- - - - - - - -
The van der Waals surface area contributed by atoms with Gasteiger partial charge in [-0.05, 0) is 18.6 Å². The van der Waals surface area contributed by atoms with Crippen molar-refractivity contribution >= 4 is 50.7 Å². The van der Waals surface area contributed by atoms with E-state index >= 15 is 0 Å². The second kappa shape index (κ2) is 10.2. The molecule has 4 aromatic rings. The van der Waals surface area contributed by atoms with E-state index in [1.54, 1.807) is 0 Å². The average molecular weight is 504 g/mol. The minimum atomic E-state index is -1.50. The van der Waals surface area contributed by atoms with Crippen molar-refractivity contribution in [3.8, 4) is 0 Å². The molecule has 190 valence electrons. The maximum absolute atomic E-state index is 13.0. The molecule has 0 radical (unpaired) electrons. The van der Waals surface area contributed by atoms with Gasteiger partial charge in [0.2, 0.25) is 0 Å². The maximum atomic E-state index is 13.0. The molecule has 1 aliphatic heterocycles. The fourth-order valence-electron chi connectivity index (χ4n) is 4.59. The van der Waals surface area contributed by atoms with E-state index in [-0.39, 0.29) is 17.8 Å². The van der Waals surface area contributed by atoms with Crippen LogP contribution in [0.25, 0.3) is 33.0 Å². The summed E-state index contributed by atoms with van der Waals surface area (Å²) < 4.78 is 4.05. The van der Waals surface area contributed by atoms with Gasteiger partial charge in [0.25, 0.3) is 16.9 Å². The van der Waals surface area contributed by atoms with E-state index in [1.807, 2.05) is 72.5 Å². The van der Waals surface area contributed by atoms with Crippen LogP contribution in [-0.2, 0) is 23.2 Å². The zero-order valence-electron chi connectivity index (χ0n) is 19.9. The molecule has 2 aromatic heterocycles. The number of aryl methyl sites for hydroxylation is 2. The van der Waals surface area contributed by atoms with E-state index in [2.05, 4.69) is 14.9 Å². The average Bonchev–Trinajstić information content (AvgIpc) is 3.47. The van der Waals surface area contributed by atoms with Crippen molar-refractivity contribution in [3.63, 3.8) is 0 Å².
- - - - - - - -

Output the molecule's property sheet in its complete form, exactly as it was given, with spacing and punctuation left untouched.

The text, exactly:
The van der Waals surface area contributed by atoms with Gasteiger partial charge in [-0.05, 0) is 18.6 Å². The van der Waals surface area contributed by atoms with Crippen molar-refractivity contribution >= 4 is 50.7 Å². The van der Waals surface area contributed by atoms with E-state index >= 15 is 0 Å². The second kappa shape index (κ2) is 10.2. The molecule has 4 aromatic rings. The van der Waals surface area contributed by atoms with E-state index in [1.54, 1.807) is 0 Å². The average molecular weight is 504 g/mol. The minimum atomic E-state index is -1.50. The van der Waals surface area contributed by atoms with Crippen molar-refractivity contribution in [3.8, 4) is 0 Å². The molecule has 190 valence electrons. The maximum absolute atomic E-state index is 13.0. The molecule has 0 radical (unpaired) electrons. The van der Waals surface area contributed by atoms with Gasteiger partial charge in [0.2, 0.25) is 0 Å². The maximum atomic E-state index is 13.0. The molecule has 1 aliphatic heterocycles. The fourth-order valence-electron chi connectivity index (χ4n) is 4.59. The van der Waals surface area contributed by atoms with E-state index in [-0.39, 0.29) is 17.8 Å². The van der Waals surface area contributed by atoms with Crippen LogP contribution in [0.25, 0.3) is 33.0 Å². The summed E-state index contributed by atoms with van der Waals surface area (Å²) < 4.78 is 4.05. The van der Waals surface area contributed by atoms with Gasteiger partial charge in [0.25, 0.3) is 16.9 Å². The van der Waals surface area contributed by atoms with E-state index in [1.807, 2.05) is 72.5 Å². The van der Waals surface area contributed by atoms with Crippen LogP contribution in [-0.2, 0) is 23.2 Å². The zero-order valence-electron chi connectivity index (χ0n) is 19.9. The molecule has 2 aromatic heterocycles. The number of aryl methyl sites for hydroxylation is 2. The van der Waals surface area contributed by atoms with E-state index in [2.05, 4.69) is 14.9 Å². The average Bonchev–Trinajstić information content (AvgIpc) is 3.47. The van der Waals surface area contributed by atoms with Crippen molar-refractivity contribution in [3.63, 3.8) is 0 Å².